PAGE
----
Richard Hughes
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phoffricConnect With a Mentor Commented:
I didn't know what that Arr\[i\] syntax was, so I changed it to more familiar syntax. Both printf's in this single .cpp file produce the same output:
#include <stdio.h>

static char Arr[1000000];
class TEST
{
   public:
   int method1();
   int method2();
};

int TEST::method1()
{
   for (unsigned int i =0; i < 1000000; i++)
     Arr[i] = 0x31;
//1st print
   for (unsigned int i =0; i < 100; i++)
     printf("%x ", Arr[i]);
     printf("\n\n");
   return 0;
}

int TEST::method2()
{
  //2nd print
   for (unsigned int i =0; i < 100; i++)
     printf("%x ", Arr[i]);
   printf("\n\n");
   return 0;
}

int main() {
   TEST test;
   test.method1();
   test.method2();
}

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jl66Author Commented:
Thank everyone for the info.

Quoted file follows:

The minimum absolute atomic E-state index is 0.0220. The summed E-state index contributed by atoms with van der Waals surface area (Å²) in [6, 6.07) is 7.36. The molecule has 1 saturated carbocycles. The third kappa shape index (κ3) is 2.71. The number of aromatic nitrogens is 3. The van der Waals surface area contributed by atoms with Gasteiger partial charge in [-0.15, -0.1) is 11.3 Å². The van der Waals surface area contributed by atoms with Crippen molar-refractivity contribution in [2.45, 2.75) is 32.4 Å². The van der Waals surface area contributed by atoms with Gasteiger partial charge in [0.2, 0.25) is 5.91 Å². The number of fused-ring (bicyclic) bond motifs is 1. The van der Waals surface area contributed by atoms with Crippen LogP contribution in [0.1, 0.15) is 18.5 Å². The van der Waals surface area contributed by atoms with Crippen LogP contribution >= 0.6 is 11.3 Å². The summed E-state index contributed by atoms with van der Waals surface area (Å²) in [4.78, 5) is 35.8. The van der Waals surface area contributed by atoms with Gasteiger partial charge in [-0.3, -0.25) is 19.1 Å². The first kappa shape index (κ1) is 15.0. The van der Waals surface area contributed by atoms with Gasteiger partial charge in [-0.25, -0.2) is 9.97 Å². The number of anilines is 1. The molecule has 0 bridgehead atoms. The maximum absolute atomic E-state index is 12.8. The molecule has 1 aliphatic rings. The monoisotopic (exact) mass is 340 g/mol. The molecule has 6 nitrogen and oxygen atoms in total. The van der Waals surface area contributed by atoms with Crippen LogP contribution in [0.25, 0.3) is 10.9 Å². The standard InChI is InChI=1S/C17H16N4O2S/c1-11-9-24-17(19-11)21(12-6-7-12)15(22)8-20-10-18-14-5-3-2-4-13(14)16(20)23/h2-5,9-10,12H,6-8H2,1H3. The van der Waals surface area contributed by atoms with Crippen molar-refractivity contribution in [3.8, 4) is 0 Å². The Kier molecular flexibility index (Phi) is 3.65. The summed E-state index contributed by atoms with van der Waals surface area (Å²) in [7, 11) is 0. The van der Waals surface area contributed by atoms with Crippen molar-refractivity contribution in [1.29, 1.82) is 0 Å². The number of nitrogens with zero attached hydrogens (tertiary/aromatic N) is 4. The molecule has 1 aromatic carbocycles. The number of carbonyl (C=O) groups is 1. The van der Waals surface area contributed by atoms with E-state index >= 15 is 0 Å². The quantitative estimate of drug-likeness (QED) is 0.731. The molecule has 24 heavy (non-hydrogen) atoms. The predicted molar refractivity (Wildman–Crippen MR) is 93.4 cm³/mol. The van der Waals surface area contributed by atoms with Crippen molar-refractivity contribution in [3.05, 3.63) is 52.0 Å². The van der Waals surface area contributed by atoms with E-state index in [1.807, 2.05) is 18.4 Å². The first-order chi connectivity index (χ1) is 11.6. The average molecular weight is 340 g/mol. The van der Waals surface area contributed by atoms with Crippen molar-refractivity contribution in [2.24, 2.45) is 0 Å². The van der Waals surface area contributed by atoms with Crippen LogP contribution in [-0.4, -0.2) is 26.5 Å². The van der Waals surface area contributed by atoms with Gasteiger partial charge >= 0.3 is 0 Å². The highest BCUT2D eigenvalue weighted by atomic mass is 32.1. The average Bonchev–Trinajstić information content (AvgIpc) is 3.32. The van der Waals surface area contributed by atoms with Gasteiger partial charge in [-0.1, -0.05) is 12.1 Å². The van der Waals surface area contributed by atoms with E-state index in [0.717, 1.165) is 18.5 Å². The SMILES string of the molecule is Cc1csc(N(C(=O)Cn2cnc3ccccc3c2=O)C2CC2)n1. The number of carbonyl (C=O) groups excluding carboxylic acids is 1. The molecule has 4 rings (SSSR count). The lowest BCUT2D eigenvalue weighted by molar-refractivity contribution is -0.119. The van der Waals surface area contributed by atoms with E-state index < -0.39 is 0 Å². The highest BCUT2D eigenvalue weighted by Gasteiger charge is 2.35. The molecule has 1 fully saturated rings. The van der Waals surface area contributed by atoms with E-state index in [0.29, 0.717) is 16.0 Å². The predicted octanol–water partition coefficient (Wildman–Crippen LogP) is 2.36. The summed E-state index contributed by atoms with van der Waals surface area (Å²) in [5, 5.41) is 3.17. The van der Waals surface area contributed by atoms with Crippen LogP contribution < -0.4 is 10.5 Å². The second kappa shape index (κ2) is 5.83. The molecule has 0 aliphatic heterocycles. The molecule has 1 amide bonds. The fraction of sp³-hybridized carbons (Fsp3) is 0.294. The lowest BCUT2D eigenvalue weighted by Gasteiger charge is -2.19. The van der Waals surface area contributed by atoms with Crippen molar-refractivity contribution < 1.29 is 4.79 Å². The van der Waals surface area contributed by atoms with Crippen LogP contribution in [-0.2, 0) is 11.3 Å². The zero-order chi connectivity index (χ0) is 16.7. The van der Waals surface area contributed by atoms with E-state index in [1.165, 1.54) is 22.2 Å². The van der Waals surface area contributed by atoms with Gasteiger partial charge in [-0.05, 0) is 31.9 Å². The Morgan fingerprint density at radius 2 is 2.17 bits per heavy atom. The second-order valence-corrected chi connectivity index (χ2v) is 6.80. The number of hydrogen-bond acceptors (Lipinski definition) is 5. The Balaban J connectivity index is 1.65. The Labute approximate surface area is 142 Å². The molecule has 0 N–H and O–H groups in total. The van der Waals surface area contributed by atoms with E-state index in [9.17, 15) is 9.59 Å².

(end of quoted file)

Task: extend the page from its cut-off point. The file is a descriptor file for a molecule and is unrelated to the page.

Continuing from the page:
The situation is that at the beginning, I used static array within class as mentioned before, assigned the values as Sara did. However it did not work. I tried it again. No luck. The linux box currently used has >1GB physical memory. In this program, a few arrays with 1 million-characters are going to be stored in memory to process quickly. Currently this program is only one to run. Is this shortage of physical memory or any other methods can be used???
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jl66Author Commented:
--Richard,
>>1) Create a local array and copy your global array into that and change the values of the local array.

The purpose of this global array is that it can share among many methods/functions. Some methods only use it while other ones update/use it. Once updated, the revised values in the array can be used among the methods. 1) did not seem to fit the case.
 
>>2) Define the array in a class and pass that class into your method as a copy - not as a pointer or a reference.